Manley Stacey Civil War Letters

From the collection of the Historical Society of Oak Park and River Forest, Illinois

June 3, 1863 – Near Union Mills

Camp I don’t know What, near Union Mills
June 3d /63
9,30 AM

I suppose you will be rather anxious to hear where we are & what we are doing, so here goes.

We left Camp Pomeroy yesterday at 10 AM, & marched to Alexandria, & then took the Cars, on the Alexandria Military RR. There we laid in the Cars until about 7 PM, waiting for we know not what. We ran very slow all the way, & could see wrecks of Cars, all along the Road, the works of our Friends, the Rebels. When we arrived here, we formed in line, & then marched about a mile west towards where the 126th, NY, is encamped. Then we Stacked our Arms, [unstrung] Knapsacks, & prepared for a Nights Rest in the open Air. We slept very well until 7, this morning. We managed to live very well, with the nice things in the Trunk.

I will tell you how we managed to get the Trunk carried, the night before we left, we sent a nice Turkey & a Frosted Cake to the Colonel, with a note, telling who it was from. I will send you the note I got in reply. The Colonel came around to the Officers Quarters & told the Capt, to have the boys, pack up their things & mark them plain, with Co & Regt & he would see that they were Carried. So we went to work & packed the best Trunk full, & marked it, & it was brought with us. We had a high old time the night before we left, I wish you could have seen us. The other Trunk I lent to one of the boys to bring his things in.

I got a Letter yesterday from John Voak, in answer to one I wrote, I will send it.

We are now about 2 miles north east of the Famouos Bull Run Battle Field, I shall most certainly, go up there as soon as possible. The 126th Boys, say you can see the Bones laying all around there, & some have found Guns & Pistols. I shall look pretty Sharp for these. I can not tell how stong Force there is around here, not very I think. This is getting right into the Enemys Country, I do not think there will be any great engagement, though we may have a little Skirmishing. Our Duty here will be mostly Picket, both on the RR, & Camp Picket.

Now I have a little Question to ask you. have you any objection to my being a Corporal fo the Color Guard. But first I will explain the Duty. Every Color Bearer, has 8 Corporals, for his Guard, their Duty to protect him, only to fire in his defense, & the moment he is Wounded to sieze the Colors, & carry them. I think I could get the State Banner, to carry If I wanted to. I have been Color Guard twice now, but will not go into it for good until I hear from you. The Color Sergt calls me his right hand Man. I know this is rather a Dangerous position, but then it has its advantages, When I was regular detailed, I should have no Extra or Picket Duty. This would be a great deal. But then It shall be as you Say.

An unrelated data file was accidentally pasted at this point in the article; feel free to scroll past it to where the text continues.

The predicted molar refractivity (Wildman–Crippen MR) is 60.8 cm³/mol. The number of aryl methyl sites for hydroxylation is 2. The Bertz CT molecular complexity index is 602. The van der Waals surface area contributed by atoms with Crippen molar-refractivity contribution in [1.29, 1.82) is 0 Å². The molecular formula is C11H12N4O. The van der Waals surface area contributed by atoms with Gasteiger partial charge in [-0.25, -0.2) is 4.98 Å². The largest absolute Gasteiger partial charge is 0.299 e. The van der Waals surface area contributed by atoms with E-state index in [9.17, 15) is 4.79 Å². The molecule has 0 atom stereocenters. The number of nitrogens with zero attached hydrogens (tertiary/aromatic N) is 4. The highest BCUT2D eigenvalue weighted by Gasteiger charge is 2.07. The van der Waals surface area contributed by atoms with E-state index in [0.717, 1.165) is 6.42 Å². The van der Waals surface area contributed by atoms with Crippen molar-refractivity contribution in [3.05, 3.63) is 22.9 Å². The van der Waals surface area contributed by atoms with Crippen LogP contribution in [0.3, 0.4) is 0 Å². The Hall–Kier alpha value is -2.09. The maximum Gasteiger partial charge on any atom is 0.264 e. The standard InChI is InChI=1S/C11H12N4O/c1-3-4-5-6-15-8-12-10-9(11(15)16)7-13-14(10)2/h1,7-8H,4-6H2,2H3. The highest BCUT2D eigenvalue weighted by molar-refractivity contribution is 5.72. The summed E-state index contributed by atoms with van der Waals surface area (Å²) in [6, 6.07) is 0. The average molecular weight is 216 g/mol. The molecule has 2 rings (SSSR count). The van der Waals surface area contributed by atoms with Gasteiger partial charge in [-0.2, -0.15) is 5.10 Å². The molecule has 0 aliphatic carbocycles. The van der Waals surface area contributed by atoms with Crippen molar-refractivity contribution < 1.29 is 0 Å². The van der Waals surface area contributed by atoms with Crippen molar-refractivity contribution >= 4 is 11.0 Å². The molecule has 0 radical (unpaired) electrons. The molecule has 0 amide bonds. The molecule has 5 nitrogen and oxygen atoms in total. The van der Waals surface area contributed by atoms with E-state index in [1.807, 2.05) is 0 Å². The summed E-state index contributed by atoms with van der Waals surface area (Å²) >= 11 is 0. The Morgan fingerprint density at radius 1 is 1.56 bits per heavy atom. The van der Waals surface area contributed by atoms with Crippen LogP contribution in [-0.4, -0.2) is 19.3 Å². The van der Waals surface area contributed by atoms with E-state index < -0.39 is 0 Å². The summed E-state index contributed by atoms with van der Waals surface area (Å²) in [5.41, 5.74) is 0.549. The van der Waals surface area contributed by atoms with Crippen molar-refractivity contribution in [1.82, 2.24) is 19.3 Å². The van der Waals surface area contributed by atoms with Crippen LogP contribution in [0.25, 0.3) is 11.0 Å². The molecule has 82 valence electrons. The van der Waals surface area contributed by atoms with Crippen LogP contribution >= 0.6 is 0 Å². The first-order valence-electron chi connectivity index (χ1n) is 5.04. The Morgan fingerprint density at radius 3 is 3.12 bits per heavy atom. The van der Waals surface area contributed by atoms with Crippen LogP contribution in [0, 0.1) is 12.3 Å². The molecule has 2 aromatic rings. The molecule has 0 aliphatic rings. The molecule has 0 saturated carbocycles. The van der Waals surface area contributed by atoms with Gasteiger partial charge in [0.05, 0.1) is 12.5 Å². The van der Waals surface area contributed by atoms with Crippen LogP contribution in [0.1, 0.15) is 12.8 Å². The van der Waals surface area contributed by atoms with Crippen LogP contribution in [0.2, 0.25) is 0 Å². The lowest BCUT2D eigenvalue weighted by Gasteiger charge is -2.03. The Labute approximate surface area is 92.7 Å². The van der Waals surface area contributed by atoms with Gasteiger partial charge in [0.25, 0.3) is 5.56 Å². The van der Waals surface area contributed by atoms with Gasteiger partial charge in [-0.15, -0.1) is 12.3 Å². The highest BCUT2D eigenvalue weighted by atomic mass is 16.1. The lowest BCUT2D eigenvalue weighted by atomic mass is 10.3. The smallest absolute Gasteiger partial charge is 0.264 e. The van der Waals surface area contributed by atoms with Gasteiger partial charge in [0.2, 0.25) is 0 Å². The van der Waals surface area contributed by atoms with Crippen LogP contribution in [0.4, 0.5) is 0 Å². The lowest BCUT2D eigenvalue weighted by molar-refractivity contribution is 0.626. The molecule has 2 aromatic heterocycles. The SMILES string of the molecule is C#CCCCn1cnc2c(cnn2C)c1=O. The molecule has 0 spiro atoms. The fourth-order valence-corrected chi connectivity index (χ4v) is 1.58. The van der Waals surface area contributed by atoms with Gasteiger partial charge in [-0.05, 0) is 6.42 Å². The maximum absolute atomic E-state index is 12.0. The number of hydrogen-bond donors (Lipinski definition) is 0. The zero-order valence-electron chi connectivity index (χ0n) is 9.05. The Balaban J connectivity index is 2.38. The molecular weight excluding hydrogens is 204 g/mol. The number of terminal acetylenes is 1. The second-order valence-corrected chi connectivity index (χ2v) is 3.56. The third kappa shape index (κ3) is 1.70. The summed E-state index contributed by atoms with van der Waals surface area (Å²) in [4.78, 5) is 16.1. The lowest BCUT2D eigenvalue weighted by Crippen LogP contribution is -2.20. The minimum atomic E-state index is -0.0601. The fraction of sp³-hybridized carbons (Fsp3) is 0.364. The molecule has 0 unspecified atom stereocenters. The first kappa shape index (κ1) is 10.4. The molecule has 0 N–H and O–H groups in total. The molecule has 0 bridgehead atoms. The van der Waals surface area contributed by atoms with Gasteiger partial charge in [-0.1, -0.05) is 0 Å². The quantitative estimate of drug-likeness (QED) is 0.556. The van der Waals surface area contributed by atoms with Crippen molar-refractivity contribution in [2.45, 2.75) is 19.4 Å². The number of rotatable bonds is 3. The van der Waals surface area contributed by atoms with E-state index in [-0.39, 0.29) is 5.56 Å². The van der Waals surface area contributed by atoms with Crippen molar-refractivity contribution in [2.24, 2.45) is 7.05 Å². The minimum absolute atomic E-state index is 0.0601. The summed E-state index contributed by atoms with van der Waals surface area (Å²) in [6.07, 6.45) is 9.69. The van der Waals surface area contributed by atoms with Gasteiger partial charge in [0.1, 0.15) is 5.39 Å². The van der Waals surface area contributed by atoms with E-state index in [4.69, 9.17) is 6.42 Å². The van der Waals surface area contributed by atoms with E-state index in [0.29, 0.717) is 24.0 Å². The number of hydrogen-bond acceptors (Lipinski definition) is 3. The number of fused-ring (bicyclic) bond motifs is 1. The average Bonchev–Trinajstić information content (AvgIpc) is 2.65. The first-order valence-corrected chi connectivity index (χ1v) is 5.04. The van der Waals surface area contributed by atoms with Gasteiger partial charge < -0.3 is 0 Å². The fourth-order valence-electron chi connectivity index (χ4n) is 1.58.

It is played out this fixing up Quarters every two weeks, I have done it for the Last time. Our old [Thing] of Colonel, Segoine (it is reported) had Resigned, Dont we hope it is so. It is reported here that Burnside is going to make this place his Head Quarters. I hope this is not so.

Barney & I packed up a Box to send home, in that I sent a few Things, among then was my Diary, I do not know when we shall get a chance to send it. I have not resigned my position yet, nor will I until I hear what you think of Color Guard. I was disappointed in not getting a letter from home last night. I do not know where we shall camp yet, probably not far from where we now are. I wish you would let me know when this war is settled, & how it is settled. I am rather anxious to hear how the Donation went off, & how much you realised.

Hoping to hear from you soon. Love to all


Direct my Letters to Washington DC
The QM, is inquiring around, who wrote that Letter, if he finds out I shall be Court Marshialed & Reduced


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Manley Stacey

born October 29, 1842

died December 26, 1863

Written during the battle of Gettysburg, July 1-3, 1863

"When we camped last, we could see the wounded coming in, those that were able to walk, and the cavalry horses coming in riderless. This showed us that something was going on...I think this will be an awful battle very soon and of course we are in for it...It is a sad sight to see the wounded brought in on stretchers, the poor boys all covered with blood & as pale as death.

"Last night at 4 PM we were ordered to march and form in Line of battle on our left. After a great deal of confusion, we got formed and then we were ordered to advance, right in the face of the rebel guns who were firing their grape and canisters into us by wholesale...After a great deal of marching and counter marching, we were ordered to charge on a rebel battery. We were now right in front of our canons, advancing on their guns, the rebel sharpshooters in our rear picking off our officers. This was an awful time the shells taking the men down by ranks. While we were marching, a man was shot, and the Blood was spilling all over my face, it perfectly Blinded me.

"At 1 PM we were shelled by 100 guns, all concentrated on the force supporting the battery. There we laid behind a stone wall, the shells passing over us and killing the men all around me. Three men were killed and thrown across me, covering me with blood. While we were laying here, a shell struck a stone in the wall and killed a man throwing the man across my legs and the stone striking me in the back & doubling me up.

"We have got about 18 men now in the Company fit for duty and 150 in the Regiment. We went in the fight with over 400, and have yet now 150."

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